Ask Sahaj: I feel guilty moving away from my immigrant parents


Dear Sahaj: My immigrant parents are my best friends. They sacrificed so much for me—leaving their friends and family behind to start over in a new country, then working themselves to the bone for years to build a comfortable and financially secure life for me and my brother. They gave me everything I could ever ask for and more.

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I am now in my mid-twenties and moving for the first time in my life to start medical school. Since both my brother and I lived at home during undergrad and beyond, we always had our parents around and they always had us. I don’t think we know life without each other.

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I know they are so proud and excited for me on this new journey, but I can’t help but feel guilty for leaving. I’ve always been their support system — especially my mother, since my father travels a lot for work — and now I feel like I’m robbing them of some of their happiness and stability.

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My grandma tells me she is sad to see me go because my dad will be lost without me. How do I balance this exciting time in my life without feeling like I’m responsible for my parents’ loneliness after I’m gone? How do I stop feeling guilty about leaving my parents and going to school?

Daughter with guilt

Dear Guilty Daughter: It’s really sweet that you feel so close to your parents. However, feeling close to someone and feeling responsible for someone are two different things. You may feel uneasy about being alone or leaving home, but remember that this is a normal phase of life. All families function in a certain way — each person plays a role — and when this is disrupted, it is not uncommon for these changes to cause discomfort, disappointment, or guilt among family members.

Feelings are not necessarily facts. You may feel like you are doing something wrong because someone is not happy with what you are doing. But that doesn’t mean what you’re doing is wrong. This feeling may be overwhelming, but its existence does not make it true.

There are several strategies for learning to manage guilt. Some of them include:

  • Identify your parents’ beliefs and values, then explore your own, so you can redefine the merits of your guilt. Are you internalizing what is expected of you?
  • Knowing that if you don’t feed yourself, then you can’t show up for your loved ones like that now. The last thing you want is to start building resentment towards family members or parents.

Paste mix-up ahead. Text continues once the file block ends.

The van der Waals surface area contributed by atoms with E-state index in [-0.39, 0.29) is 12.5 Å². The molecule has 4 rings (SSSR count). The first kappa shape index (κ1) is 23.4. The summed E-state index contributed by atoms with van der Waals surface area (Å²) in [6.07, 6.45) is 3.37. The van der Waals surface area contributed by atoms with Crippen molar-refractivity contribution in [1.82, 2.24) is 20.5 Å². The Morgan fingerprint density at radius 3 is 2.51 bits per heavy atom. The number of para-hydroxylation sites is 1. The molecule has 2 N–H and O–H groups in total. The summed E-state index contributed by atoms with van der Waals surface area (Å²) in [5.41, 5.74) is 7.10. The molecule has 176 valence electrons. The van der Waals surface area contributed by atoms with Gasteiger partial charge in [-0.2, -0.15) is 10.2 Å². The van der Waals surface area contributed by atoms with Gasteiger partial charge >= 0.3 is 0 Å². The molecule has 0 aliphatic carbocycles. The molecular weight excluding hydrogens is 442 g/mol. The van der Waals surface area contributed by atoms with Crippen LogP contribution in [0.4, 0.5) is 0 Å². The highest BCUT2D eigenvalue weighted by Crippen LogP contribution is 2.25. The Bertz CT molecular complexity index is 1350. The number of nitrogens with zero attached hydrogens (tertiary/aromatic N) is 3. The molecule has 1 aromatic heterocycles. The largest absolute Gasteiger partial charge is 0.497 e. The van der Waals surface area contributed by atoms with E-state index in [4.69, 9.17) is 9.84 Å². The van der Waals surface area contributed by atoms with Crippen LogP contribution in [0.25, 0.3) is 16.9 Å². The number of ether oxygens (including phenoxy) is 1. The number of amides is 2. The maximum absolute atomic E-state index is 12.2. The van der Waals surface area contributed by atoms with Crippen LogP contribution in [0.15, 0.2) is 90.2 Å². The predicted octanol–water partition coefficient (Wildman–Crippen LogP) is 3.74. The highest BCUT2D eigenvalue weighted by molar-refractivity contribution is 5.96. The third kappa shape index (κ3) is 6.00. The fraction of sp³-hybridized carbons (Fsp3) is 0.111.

• Remembering that multiple feelings can be felt and acknowledged at the same time. Your family may be sad to see you go and it may be the right thing for you. You may feel guilty for leaving and you can love your parents and your family fiercely.

You seem to monitor emotions, which is the anticipation and hyper-awareness of how others are feeling. Having empathy isn’t bad, but this seems to have crossed into emotion-absorbing territory your family members and not to recognize them as separate entities. This may indicate a more complex family system, where your behavior and feelings may be tied to your family members, causing you to feel overwhelming guilt.

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It is not uncommon for immigrant daughters to be emotional caregivers in their families. You may find it helpful to think about whether gender roles have affected the way you and your brother have been encouraged to come out in your family. It may help to talk to your brother about how you can show up for your family together without sacrificing yourself.

In my work with immigrant children, I see that many struggle with unrealistic or high standards for themselves. I hear things like: saying no is selfish or disrespectful; other people’s happiness is my responsibility; if my parents are not happy, i can’t be happy. This can lead to unhelpful guilt that is not rooted in realistic expectations that we or others have of ourselves.

I worry that the guilt you feel is unhelpful. I encourage you to monitor that guilt so it doesn’t lead to shame—or feelings that you are bad daughter/granddaughter for leaving home. Guilt is a warning sign, a reminder to stop and think. Healthy guilt alerts us to our morals—to the pain and hurt we may cause others, or to the social and cultural standards we are transgressing. It ultimately helps us reorient our moral or behavioral compass.

You show a lot of compassion for your parents and their journey coming to this country. In the end, I bet they probably want what’s best for you. So remember to have compassion for yourself, to do the best you can. You are navigating new terrain and new family dynamics just as your parents immigrated. Your courage to carry that momentum forward is a beautiful thing.


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